• Read Through the School Curriculum – This is by far the most efficient way for you to tell whether or not the school mandates swimming. The school curriculum specifically indicates which classes are obligatory.
  • Talk to Your Guidance Counselor – Your guidance counselor is there to help you. Scheduling a meeting with them is fairly easy to do. They can give you the straightforward answer you’re looking for about which classes are mandatory and which classes are optional.
  • Ask an Upperclassmen or Graduate – Older students and graduates have a wealth of knowledge to offer regarding this subject because they’ve already gone through it themselves. If you have a sibling or friend that’s older, don’t be afraid to ask for their input.
  • Find Out if Your School Has a Pool – The presence of a pool on the school campus itself is a telltale sign that swimming is likely a mandatory physical education unit that all students must take. However, it’s worth bearing in in mind that this isn’t the most reliable indication. There’s a chance that the pool may be exclusively reserved for athletic purposes. For this reason, you should prioritize the tips above.

Can You Get Out of Swimming if It’s Mandatory?

If you’re someone that doesn’t enjoy swimming, the thoughts racing through your mind are probably something along the lines of, “Can I get out of swimming even if it’s a mandatory class?”

The first thing you need to understand is that the swimming instructor doesn’t have a say in this matter. Their main responsibility is teaching the class to the students, not dealing with the school curriculum. Consequently, your swimming teacher probably isn’t the best person to talk to if you want to get out of your school’s mandatory swimming class.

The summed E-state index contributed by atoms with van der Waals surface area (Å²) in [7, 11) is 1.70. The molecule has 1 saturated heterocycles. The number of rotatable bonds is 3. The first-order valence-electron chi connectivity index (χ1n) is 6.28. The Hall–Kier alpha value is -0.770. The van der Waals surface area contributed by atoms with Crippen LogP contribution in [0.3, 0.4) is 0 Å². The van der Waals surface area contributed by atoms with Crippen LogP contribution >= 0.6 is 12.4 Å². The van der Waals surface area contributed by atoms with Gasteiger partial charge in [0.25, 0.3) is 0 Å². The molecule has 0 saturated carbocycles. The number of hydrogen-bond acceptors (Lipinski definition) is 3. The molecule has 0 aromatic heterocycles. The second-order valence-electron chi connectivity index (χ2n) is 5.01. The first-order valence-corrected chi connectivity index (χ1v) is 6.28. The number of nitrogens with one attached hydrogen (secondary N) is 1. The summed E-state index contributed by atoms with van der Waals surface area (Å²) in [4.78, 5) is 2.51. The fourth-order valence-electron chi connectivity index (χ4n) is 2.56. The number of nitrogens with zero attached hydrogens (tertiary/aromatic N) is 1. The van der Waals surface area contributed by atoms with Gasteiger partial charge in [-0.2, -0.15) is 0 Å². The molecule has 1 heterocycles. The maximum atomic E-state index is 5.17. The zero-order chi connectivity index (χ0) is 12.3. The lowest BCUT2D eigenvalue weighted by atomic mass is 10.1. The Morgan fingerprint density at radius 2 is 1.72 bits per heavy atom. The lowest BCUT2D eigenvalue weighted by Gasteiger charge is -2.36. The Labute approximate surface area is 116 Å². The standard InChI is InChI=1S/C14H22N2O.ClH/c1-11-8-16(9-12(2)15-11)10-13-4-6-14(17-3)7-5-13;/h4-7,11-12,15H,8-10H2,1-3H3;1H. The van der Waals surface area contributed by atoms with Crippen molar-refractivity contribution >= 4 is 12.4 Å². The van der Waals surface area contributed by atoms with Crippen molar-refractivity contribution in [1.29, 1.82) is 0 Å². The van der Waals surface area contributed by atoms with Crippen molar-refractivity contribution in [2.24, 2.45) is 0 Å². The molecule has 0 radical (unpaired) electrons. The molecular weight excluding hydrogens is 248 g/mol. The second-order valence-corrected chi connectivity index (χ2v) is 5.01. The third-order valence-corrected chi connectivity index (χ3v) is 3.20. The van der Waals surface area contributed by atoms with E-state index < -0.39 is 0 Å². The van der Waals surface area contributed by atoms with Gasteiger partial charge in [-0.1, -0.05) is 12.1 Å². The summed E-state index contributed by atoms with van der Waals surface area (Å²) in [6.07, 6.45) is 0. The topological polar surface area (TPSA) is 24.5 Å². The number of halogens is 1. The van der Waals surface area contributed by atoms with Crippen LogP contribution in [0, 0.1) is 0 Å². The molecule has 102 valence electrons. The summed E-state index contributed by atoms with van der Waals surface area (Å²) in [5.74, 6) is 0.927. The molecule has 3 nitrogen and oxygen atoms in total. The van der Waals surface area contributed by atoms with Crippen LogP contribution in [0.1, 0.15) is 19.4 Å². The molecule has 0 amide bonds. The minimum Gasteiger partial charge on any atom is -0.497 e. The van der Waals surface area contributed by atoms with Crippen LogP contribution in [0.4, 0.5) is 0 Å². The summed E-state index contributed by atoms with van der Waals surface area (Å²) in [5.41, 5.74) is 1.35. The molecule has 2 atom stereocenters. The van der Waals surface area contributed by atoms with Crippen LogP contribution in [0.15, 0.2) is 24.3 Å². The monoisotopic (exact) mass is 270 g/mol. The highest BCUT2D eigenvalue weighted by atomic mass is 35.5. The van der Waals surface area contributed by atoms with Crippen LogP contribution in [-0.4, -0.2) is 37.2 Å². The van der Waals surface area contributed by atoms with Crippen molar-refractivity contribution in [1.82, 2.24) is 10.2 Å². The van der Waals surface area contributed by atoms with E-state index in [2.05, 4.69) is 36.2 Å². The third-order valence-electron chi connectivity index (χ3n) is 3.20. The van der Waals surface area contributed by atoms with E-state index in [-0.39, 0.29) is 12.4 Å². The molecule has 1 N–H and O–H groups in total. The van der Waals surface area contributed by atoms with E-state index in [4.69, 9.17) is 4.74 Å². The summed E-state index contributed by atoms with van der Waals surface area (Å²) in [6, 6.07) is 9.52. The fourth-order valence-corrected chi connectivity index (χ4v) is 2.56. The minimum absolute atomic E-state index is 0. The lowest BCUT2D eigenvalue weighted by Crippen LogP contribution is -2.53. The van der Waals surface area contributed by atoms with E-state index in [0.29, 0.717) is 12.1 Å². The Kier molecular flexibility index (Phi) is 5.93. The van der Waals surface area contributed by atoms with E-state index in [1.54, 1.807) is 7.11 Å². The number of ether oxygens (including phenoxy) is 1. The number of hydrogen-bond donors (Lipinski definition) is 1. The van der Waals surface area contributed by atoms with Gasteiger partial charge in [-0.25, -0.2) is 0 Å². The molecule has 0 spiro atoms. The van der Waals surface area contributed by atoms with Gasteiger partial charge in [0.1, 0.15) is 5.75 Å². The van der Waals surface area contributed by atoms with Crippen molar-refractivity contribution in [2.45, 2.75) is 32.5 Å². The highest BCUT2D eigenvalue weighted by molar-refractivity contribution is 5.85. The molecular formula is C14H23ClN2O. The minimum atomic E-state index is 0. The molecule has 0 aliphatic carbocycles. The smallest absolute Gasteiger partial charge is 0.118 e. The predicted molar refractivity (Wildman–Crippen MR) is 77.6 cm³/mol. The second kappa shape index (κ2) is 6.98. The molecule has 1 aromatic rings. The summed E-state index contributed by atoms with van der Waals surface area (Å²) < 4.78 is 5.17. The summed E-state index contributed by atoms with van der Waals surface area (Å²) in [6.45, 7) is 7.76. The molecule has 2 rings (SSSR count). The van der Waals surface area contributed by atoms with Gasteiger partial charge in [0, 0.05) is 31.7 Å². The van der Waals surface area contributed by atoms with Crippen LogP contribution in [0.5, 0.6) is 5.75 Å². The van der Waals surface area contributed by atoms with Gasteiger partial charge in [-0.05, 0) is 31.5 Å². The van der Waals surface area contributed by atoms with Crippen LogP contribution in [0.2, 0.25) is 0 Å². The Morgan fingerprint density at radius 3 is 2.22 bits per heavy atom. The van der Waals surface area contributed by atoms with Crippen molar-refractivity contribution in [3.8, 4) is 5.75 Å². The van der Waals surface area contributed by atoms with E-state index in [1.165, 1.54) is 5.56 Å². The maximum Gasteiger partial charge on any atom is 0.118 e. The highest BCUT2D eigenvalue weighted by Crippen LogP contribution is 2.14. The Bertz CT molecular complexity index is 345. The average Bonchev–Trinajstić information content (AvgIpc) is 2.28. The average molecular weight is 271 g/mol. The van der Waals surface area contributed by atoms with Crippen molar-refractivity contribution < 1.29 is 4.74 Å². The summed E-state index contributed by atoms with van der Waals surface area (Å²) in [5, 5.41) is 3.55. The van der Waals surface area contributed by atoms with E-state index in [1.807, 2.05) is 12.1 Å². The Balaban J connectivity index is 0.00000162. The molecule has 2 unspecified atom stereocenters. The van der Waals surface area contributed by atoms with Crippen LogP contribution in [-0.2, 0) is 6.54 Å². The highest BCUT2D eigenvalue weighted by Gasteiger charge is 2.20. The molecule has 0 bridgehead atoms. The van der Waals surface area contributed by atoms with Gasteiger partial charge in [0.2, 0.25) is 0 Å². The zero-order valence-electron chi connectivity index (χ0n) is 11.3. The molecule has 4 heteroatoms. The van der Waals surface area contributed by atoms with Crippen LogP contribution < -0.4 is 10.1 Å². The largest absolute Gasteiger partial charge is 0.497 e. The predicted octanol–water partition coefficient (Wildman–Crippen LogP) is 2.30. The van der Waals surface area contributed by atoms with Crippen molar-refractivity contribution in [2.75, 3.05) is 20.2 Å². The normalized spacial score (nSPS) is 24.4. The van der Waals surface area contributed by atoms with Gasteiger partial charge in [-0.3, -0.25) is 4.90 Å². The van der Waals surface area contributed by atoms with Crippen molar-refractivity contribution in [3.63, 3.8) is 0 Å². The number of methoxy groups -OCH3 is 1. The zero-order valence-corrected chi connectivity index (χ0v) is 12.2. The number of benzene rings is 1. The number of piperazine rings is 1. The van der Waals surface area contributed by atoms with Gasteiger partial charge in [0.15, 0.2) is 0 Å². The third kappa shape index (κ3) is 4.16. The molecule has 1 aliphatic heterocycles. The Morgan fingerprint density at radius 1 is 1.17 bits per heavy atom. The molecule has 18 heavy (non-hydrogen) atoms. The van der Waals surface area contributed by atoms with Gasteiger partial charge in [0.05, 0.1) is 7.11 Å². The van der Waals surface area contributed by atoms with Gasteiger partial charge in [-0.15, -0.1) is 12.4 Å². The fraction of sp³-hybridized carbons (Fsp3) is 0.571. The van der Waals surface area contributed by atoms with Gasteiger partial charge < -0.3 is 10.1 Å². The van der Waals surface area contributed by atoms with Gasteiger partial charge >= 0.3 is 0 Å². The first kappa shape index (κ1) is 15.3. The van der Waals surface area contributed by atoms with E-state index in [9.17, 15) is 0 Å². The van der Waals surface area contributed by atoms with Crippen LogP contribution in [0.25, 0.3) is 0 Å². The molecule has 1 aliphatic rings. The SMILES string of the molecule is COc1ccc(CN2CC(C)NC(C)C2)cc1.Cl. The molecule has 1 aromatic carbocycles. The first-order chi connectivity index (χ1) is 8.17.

Instead, a far better option would be to schedule a meeting with your school counselor. Counselors are there to listen to your educational concerns and help you find ways to resolve these issues effectively. Deciding whether or not swimming classes are right for you definitely falls within this category.

If you have a viable reason for wanting to get out of swimming class, your counselor should be able to find accommodations for you. Some students have aquaphobia, for example, a condition where being near water causes excess anxiety (source).

For those of you that have a mild fear of swimming and wish to overcome it, click over to How to Get Over the Fear of Swimming: 9-Step Guide.

Other students have a physical disability that prevents them from participating in water-based activities. For these students, being in the water may actually pose a health risk.

Whatever your reasons may be, it’s recommended that you communicate them with your school counselor so that they can work out a solution for you. You shouldn’t be put into a situation where you feel unsafe.

Sources: 1 2 3

Austin Carmody

I am the owner of HydroPursuit. I enjoy kicking back and getting out on the water as much as I can in my free time.